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Patent legislation is anti-capitalist
Economics

dkturner
Jul 17, 2010
0 votes
2 debaters


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0
Yes


dkturner
Jul 17, 2010
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Rebuttal
Obama: "Our single greatest asset is the innovation and the ingenuity... but it's only a competitive advantage if our companies know that someone else can't just steal that idea and duplicate it with cheaper inputs and labor."

In a free market, cheaper inputs and labor win. Restrictions on trade by patents impede the operation of the free market, and are therefore anti-capitalist.

 
dkturner
Jul 19, 2010
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Rebuttal
Rebuttal to: thales Show

Sure it is. But by means of legally restricting free trade? How about allowing the discoverer to keep the formula a secret, and to sue those who reverse-engineer it in violation of their terms of use?

 
dkturner
Jul 19, 2010
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Rebuttal
Rebuttal to: thales Show

To make my point a little clearer, I see a big difference between literally stealing the idea (as in reverse engineering or industrial espionage) and independently developing a competing product. So in your example, if a second lab were to also invest time and effort into developing a cancer cure, they should be allowed to profit too.

 
dkturner
Jul 20, 2010
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Rebuttal
Rebuttal to: thales Show

Just one point: Do you think that clogging up the patents office is better than clogging up the courts? The status quo is that most patents aren't examined too closely, creating a difficult legal situation when ill-advised patents are enforced. Better to decide after the fact?

(By the way - I see a clear flaw in the consequences of my argument above, and if you find it, I'll admit defeat outright ;-). Not that I was particularly sold on defending the "Yes" position to begin with - it's somewhat inconsistent with the philosophy I've expressed in other debates.)

 
dkturner
Jul 21, 2010
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Rebuttal to: thales Show

So you claim that there's a fundamental difference between "the jerk who stole my TV" and "the jerk who stole my cancer-cure formula"?

Those weren't the arguments I was looking for ;-).

 
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No


thales
Jul 17, 2010
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Rebuttal
Rebuttal to: dkturner Show

But neither labor nor trade are really the issue when it comes to patents. Any lab can manufacture a pill that cures cancer; any advertising agency can package and sell it. The value comes in well before then, and when decades'-worth of labor can be reverse-engineered within weeks, isn't it incumbent upon us to reward innovation over coat-tail-riding?

 
thales
Jul 20, 2010
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Rebuttal
Rebuttal to: dkturner Show

So then let's talk enforcement. Not every brilliant idea is also difficult to reverse-engineer...drugs, for example, must list their active ingredients right on the label. If it turned out that vitamins cured male pattern baldness, whoever spent twenty years in his basement working out the exact dosage would be screwed. No espionage required; it's there for all to see. And mechanical inventions have workings that can be seen, and business processes...actually, let's leave out business process patents. Those are lame.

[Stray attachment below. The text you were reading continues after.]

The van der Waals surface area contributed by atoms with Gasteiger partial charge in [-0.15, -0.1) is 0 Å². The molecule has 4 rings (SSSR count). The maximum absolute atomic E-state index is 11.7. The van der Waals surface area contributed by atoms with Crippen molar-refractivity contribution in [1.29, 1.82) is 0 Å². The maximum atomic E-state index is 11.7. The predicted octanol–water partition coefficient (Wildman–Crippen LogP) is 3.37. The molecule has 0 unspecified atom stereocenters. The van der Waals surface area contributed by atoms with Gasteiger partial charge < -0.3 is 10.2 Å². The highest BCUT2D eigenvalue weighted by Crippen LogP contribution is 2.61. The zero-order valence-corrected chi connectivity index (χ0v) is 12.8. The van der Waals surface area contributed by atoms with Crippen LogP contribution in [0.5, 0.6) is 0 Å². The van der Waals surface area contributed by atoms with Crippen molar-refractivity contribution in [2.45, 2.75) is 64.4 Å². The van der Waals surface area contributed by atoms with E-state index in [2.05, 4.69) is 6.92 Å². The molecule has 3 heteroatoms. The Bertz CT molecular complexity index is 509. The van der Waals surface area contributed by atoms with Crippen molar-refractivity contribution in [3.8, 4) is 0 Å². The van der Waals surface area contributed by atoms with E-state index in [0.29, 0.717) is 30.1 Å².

My point is this: it's almost impossible to prove how Person B arrived at Person A's idea after the fact. There may be some small variations between the two, but that could either mean independent development or a cleverer forger. Should we force people to save receipts from their decades of research? Film themselves the whole time? Clog up the courts with "You can see how alike/different my product is!" until we spend every waking moment in jury duty?

Ultimately, patent law creates a reasonably similar effect with much less drama. And there's nothing "anti-capitalist" about taking a simplified route to ensure that the theft of property (intellectual as much as physical) is not rewarded on the free market.

 
thales
Jul 21, 2010
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Rebuttal
Rebuttal to: dkturner Show

Which of the several flaws would you like? That your version would be saying: "It's between you and the homeowner if you break and enter or not, but if we catch you fencing their stolen TV we'll take it away"? That after the fact, harm is already done? That imperfect enforcement argues against both modes of regulation? That avoiding the "difficult" is not, in and of itself, an ideal?

And yes, I do think that clogging up the patent office is preferable to clogging up the courts. That's why the patent office is there. The courts are there to nail the jerk who broke in and stole my TV, know what I mean?

It doesn't matter, really: I take tacit admissions as cheerfully as overt ones. :-)

 
thales
Jul 21, 2010
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Rebuttal
Rebuttal to: dkturner Show

I was actually claiming that there was a fundamental similarity, but enough of a difference that the two crimes should be handled differently.

Of course, the similarity is enough of a stretch that you could be pointing out that stealing a TV is more like stealing one patient's cancer meds, while stealing the cancer-cure formula is more akin to copying someone's TV-manufacturing plant down to the last switch and bulb, pressing the big button marked "Start," and hoping for the best. Come on: I'll write your arguments, and you can write mine. :-)

 


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